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A geohash is a convenient way of expressing a location (anywhere in the world) using a short alphanumeric string, with greater precision obtained with longer strings.


Enter latitude, longitude & precision to obtain geohash; enter geohash to obtain latitude/longitude.


A geohash actually identifies a rectangular cell: at each level, each extra character identifies one of 32 sub-cells.

The cell sizes of geohashes of different lengths are as follows; note that the cell width reduces moving away from the equator (to 0 at the poles):

Geohash length Cell width Cell height
1 5,000km × 5,000km
2 1,250km × 625km
3 156km × 156km
4 39.1km × 19.5km
5 4.89km × 4.89km
6 1.22km × 0.61km
7 153m × 153m
8 38.2m × 19.1m
9 4.77m × 4.77m
10 1.19m × 0.596m
11 149mm × 149mm
12 37.2mm × 18.6mm

Nearby locations generally have similar prefixes, though not always: there are edge-cases straddling large-cell boundaries; in France, La Roche-Chalais (u000) is just 30km from Pomerol (ezzz). A reliable prefix search for proximate locations will also search prefixes of a cell’s 8 neighbours. (e.g. a database query for results within 30-odd kilometres of Pomerol would be SELECT * FROM MyTable WHERE LEFT(Geohash, 4) IN ('ezzz', 'gbpb, 'u000', 'spbp', 'spbn', 'ezzy', 'ezzw', 'ezzx', 'gbp8'). Whether this would offer significant (or any) performance gains over a latitude/longitude bounding box search I’ve yet to check.

Database applications might be limited, but geohashes may certainly be easier to communicate than latitude-longitude values: while not exactly memorable, ‘dr5.ru6.j6v’ might be easier to read out to someone than the equivalent ‘40.74879,-73.98547’.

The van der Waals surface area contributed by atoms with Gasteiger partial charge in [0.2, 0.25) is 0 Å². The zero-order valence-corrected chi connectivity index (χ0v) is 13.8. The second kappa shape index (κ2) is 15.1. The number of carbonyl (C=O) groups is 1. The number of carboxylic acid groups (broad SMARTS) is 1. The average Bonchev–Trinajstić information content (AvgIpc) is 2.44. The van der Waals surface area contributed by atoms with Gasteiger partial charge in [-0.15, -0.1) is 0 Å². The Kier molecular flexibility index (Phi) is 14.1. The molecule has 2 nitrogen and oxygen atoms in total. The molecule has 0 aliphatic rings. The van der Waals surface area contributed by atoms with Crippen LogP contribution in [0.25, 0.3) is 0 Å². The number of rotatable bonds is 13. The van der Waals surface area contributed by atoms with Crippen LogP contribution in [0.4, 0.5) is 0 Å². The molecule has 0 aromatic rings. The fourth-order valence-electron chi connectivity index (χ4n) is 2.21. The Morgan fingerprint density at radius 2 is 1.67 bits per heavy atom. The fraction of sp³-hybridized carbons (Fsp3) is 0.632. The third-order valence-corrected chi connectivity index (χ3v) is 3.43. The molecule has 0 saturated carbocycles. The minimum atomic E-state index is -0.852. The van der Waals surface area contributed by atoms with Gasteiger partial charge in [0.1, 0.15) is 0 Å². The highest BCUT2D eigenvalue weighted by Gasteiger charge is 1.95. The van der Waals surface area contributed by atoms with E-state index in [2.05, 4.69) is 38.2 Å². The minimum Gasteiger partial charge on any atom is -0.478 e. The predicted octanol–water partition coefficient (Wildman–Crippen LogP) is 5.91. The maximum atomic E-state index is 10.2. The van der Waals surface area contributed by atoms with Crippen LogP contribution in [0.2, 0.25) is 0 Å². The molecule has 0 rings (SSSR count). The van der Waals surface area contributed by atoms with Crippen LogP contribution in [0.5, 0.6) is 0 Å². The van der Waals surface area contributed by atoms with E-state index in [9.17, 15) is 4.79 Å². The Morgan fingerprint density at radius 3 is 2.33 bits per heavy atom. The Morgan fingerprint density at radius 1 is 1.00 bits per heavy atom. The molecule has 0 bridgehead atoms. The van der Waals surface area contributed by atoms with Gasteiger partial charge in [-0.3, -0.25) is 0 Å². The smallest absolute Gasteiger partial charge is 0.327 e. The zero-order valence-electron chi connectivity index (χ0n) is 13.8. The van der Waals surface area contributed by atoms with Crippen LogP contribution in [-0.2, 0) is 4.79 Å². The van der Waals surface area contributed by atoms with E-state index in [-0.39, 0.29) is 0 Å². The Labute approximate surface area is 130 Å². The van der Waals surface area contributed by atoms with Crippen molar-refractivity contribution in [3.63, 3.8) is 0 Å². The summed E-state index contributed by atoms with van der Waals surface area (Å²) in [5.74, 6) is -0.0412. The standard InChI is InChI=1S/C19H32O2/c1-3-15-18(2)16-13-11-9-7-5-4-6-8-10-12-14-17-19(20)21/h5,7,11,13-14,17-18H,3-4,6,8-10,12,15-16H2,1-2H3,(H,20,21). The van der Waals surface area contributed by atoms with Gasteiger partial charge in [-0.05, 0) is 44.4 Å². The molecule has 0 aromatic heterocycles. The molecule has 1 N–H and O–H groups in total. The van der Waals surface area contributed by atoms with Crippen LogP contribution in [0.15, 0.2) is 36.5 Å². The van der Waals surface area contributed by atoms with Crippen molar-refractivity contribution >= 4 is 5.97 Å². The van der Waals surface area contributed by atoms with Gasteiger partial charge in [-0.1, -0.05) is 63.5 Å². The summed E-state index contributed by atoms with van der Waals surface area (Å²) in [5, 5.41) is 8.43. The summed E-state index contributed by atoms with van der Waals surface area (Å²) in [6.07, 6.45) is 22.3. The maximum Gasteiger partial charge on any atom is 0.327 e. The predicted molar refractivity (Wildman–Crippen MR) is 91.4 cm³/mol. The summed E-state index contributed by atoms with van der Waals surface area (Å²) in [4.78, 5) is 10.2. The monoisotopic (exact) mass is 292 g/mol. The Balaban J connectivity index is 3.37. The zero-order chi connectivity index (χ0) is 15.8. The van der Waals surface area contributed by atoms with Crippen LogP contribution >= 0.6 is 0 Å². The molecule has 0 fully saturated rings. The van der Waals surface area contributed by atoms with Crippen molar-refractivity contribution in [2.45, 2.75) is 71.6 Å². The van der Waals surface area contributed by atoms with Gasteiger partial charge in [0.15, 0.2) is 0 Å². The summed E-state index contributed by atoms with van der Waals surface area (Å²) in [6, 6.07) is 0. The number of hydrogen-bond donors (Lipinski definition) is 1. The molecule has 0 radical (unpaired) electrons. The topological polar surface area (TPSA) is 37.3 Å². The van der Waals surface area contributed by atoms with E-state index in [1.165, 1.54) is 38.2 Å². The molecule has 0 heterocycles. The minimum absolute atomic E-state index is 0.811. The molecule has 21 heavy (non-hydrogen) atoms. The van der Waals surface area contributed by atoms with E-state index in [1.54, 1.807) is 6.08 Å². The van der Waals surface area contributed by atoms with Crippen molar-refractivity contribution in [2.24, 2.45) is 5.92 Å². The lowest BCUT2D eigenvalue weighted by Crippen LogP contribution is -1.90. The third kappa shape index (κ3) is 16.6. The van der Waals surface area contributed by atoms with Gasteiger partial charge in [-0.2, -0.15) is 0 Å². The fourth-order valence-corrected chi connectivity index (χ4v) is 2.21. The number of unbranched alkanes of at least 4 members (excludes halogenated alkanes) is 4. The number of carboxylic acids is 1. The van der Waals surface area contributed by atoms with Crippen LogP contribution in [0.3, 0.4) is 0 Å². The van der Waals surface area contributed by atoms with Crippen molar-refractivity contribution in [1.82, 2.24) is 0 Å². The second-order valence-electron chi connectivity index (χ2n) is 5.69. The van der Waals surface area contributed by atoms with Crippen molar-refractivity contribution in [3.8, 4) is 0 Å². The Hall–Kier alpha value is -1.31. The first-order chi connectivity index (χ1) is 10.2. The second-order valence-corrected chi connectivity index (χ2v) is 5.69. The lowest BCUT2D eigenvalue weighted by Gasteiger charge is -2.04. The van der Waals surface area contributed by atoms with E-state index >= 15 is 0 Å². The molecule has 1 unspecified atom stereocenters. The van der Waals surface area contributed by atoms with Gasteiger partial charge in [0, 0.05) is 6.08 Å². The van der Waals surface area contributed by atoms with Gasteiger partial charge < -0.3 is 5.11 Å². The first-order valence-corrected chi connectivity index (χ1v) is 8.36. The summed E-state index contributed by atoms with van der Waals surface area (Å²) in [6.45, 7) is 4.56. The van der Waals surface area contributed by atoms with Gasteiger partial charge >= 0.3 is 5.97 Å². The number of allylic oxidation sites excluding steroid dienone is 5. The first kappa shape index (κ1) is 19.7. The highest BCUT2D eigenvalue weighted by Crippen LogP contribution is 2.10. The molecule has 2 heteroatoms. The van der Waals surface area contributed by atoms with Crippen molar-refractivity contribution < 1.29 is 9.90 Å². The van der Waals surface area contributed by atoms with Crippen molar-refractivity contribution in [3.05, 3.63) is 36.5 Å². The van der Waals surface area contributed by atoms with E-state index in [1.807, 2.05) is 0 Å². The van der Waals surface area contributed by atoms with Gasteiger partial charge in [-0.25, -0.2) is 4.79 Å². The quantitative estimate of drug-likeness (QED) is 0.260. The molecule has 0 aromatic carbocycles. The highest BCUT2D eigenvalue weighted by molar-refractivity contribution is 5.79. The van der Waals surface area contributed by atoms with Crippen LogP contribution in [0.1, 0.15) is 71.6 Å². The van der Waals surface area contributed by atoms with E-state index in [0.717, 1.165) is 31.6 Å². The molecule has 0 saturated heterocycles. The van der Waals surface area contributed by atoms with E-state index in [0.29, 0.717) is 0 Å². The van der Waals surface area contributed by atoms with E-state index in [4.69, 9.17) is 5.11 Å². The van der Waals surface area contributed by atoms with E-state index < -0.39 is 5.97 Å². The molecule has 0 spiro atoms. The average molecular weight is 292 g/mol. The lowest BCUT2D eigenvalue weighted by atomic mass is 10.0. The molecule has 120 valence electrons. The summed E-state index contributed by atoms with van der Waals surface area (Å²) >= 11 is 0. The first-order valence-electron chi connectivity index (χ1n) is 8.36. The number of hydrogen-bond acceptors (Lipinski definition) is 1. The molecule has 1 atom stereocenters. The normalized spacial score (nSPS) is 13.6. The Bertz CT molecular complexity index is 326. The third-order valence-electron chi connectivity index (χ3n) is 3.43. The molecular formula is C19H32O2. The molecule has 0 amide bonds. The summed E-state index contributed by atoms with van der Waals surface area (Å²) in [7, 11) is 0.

What other applications do people have for geohashes?

Fun geohashes: ‘sunny’ is in Saudi Arabia, ‘fur’ in Greenland, ‘reef’ in the Coral Sea, ‘geek’ in Iceland (sadly, ‘eu’ is in the Maghreb, not Europe, and ‘queen’ [Priscilla?] is lost in the Australian desert).

See below for the JavaScript source code, also available on GitHub. These functions should be simple to translate into other languages if required. It’s also available from the jsDelivr CDN or as an npm package for Node.js.

OSI MIT License I offer these scripts for free use and adaptation to balance my debt to the open-source info-verse. You are welcome to re-use these scripts [under an MIT licence, without any warranty express or implied] provided solely that you retain my copyright notice and a link to this page.

If you have any queries or find any problems, contact me at ku.oc.epyt-elbavom@oeg-stpircs.

© 2014–2019 Chris Veness